Where some might see a vacant, blighted building, the residents of North Hartford saw 65,000 square feet of potential in the abandoned Swift Factory. In its heyday, the historic building housed the neighborhood’s largest employer, which manufactured delicate gold leaf that covered capitol domes around the country. But in 2004 the factory closed its doors, taking with it the jobs that had supported neighborhood families since the 1880s.
The decline of the factory coincided with hard times for the neighborhood. Today nearly half of North Hartford’s residents live in poverty. More than 20 percent of homelessness in the Hartford area could be traced to the neighborhood, and unemployment hovers at 27 percent, more than five times the national rate. Although Connecticut boasts the highest per capita income of any state in the country, residents of North Hartford earn an average of only $12,099 a year.
Despite these grim realities, residents weren’t giving up on their neighborhood or the factory. They believed that the Swift Factory could once again be an important economic engine in the community and help local families remain securely housed. Leaders sought Community Solutions’ help in finding a way for the historic factory to bring back jobs.
“The Factory is not the end product— it’s a step toward achieving our higher goals. We’re creating jobs where there are none and we’ll be speaking to the real needs of the community.”
—John Thomas, Community Engagement Coordinator
We approach all our projects through the lens of human-centered design. This means putting the people we’re designing for first, observing and listening to their needs, and iterating potential solutions with them. In the case of transforming the Swift Factory, neighborhood residents knew they needed jobs to combat homelessness, and we listened.
Consider for a moment what often happens with old industrial buildings: those in appealing locations become loft apartments with industrial features and exposed brick walls. Funding for affordable housing was available and much more straightforward and easier to secure than what would be required to revive employment at the site. But we trusted the residents’ belief that the key thing needed to stabilize the neighborhood and curb homelessness was new jobs.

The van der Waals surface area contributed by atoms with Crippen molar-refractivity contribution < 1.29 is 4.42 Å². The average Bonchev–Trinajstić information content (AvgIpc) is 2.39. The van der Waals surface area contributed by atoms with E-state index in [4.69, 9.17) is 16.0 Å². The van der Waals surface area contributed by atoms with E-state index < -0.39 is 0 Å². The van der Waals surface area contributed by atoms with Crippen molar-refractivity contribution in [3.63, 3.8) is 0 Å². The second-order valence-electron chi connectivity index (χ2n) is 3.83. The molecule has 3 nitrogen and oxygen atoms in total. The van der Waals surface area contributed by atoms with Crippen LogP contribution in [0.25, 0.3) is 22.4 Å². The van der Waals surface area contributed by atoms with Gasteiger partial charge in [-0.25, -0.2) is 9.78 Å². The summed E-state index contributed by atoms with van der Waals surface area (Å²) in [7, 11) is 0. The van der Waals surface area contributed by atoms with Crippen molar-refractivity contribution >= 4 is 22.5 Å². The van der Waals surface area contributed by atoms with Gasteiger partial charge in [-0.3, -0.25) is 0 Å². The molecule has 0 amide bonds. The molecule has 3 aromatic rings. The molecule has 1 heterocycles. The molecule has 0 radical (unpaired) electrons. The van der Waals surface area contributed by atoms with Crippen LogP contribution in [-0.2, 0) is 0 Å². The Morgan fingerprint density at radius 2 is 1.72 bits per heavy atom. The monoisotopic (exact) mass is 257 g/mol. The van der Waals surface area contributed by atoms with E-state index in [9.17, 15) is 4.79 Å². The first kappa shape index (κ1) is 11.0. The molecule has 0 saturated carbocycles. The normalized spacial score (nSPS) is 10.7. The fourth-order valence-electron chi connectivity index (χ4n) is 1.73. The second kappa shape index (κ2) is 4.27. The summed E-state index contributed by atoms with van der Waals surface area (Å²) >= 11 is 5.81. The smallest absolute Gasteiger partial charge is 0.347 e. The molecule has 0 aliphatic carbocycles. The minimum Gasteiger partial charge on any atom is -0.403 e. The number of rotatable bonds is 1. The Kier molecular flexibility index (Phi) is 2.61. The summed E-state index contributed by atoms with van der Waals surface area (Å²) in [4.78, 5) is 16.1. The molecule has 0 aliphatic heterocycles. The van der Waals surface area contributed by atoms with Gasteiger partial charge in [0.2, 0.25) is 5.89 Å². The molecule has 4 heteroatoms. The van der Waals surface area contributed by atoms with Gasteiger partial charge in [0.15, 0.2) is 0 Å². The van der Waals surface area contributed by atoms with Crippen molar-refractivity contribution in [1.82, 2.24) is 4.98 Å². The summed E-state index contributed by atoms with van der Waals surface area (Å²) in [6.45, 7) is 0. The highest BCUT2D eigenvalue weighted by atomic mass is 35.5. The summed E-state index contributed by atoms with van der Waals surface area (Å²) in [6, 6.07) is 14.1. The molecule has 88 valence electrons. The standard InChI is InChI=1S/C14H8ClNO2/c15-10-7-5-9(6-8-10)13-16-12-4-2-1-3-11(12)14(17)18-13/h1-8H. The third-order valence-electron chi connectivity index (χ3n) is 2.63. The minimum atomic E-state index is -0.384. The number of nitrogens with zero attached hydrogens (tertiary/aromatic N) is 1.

To develop a viable business plan that would match the skills and interests of residents with market needs and potential business tenants, John Thomas, our Community Engagement Coordinator, met with hundreds of residents and organizations to learn about talents and aspirations ready to be tapped. Simultaneously, our team conducted regional market research to find unmet needs that could be successfully addressed through the redevelopment of the Swift Factory.
These two lines of research converged in the concept of a food business hub to house food growing, manufacturing, and distribution businesses and support local food entrepreneurs. We discovered that a number of community residents were already operating small-scale food businesses out of their homes and that the demand for locally sourced food was significant and increasing throughout the Hartford region. The compelling business plan for the food hub was recognized by the U.S. Department of Commerce. Last year Community Solutions was awarded a $2.8 million federal grant for the Swift Factory to implement the plan.
The redeveloped factory will feature a 36,000-square foot indoor farm operated by Fresh Box Farms; the commissary kitchen for the popular Bear’s Smokehouse BBQ, a Hartford restaurant group, that will also produce sauces and other products for sale; and a kitchen incubator with 10 spaces for local food entrepreneurs to expand their operations. Combined, these businesses will create more than 150 long-term jobs with a hiring priority for local residents. Construction begins on the Swift Factory in June 2018 and will open in late 2019.
“The Factory is not the end product— it’s a step toward achieving our higher goals,” says John. “We’re creating jobs where there are none and we’ll be speaking to the real needs of the community.”